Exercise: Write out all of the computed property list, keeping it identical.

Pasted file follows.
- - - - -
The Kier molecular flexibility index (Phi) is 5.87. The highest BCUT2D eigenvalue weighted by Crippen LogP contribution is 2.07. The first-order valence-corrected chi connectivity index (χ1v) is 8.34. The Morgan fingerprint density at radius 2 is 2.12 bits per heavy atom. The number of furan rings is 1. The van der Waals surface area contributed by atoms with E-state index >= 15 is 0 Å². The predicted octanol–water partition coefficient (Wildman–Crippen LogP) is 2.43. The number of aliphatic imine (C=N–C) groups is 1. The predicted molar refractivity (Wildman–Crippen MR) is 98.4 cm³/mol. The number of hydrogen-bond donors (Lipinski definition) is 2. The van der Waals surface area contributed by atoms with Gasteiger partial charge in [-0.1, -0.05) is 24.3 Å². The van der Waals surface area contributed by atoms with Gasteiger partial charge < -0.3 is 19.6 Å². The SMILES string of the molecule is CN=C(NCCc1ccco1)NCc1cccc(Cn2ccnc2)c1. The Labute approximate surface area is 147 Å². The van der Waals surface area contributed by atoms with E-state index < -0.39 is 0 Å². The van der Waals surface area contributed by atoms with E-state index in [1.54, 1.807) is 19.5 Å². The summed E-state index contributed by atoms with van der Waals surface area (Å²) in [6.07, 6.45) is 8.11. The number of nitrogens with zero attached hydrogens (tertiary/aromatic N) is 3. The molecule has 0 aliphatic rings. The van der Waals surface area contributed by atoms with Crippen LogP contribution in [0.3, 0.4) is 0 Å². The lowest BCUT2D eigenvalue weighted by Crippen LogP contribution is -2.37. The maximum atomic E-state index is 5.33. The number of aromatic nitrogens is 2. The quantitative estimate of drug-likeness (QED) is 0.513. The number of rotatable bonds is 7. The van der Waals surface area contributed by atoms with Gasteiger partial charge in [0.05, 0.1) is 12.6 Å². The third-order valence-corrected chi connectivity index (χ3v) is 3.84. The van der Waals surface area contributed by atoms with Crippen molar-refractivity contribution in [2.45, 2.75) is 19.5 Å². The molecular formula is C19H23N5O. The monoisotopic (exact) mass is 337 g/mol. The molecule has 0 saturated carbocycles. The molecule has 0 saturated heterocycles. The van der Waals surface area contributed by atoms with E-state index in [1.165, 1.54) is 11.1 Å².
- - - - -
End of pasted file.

The Kier molecular flexibility index (Phi) is 5.87. The highest BCUT2D eigenvalue weighted by Crippen LogP contribution is 2.07. The first-order valence-corrected chi connectivity index (χ1v) is 8.34. The Morgan fingerprint density at radius 2 is 2.12 bits per heavy atom. The number of furan rings is 1. The van der Waals surface area contributed by atoms with E-state index >= 15 is 0 Å². The predicted octanol–water partition coefficient (Wildman–Crippen LogP) is 2.43. The number of aliphatic imine (C=N–C) groups is 1. The predicted molar refractivity (Wildman–Crippen MR) is 98.4 cm³/mol. The number of hydrogen-bond donors (Lipinski definition) is 2. The van der Waals surface area contributed by atoms with Gasteiger partial charge in [-0.1, -0.05) is 24.3 Å². The van der Waals surface area contributed by atoms with Gasteiger partial charge < -0.3 is 19.6 Å². The SMILES string of the molecule is CN=C(NCCc1ccco1)NCc1cccc(Cn2ccnc2)c1. The Labute approximate surface area is 147 Å². The van der Waals surface area contributed by atoms with E-state index < -0.39 is 0 Å². The van der Waals surface area contributed by atoms with E-state index in [1.54, 1.807) is 19.5 Å². The summed E-state index contributed by atoms with van der Waals surface area (Å²) in [6.07, 6.45) is 8.11. The number of nitrogens with zero attached hydrogens (tertiary/aromatic N) is 3. The molecule has 0 aliphatic rings. The van der Waals surface area contributed by atoms with Crippen LogP contribution in [0.3, 0.4) is 0 Å². The lowest BCUT2D eigenvalue weighted by Crippen LogP contribution is -2.37. The maximum atomic E-state index is 5.33. The number of aromatic nitrogens is 2. The quantitative estimate of drug-likeness (QED) is 0.513. The number of rotatable bonds is 7. The van der Waals surface area contributed by atoms with Gasteiger partial charge in [0.05, 0.1) is 12.6 Å². The third-order valence-corrected chi connectivity index (χ3v) is 3.84. The van der Waals surface area contributed by atoms with Crippen molar-refractivity contribution in [2.45, 2.75) is 19.5 Å². The molecular formula is C19H23N5O. The monoisotopic (exact) mass is 337 g/mol. The molecule has 0 saturated carbocycles. The molecule has 0 saturated heterocycles. The van der Waals surface area contributed by atoms with E-state index in [1.165, 1.54) is 11.1 Å².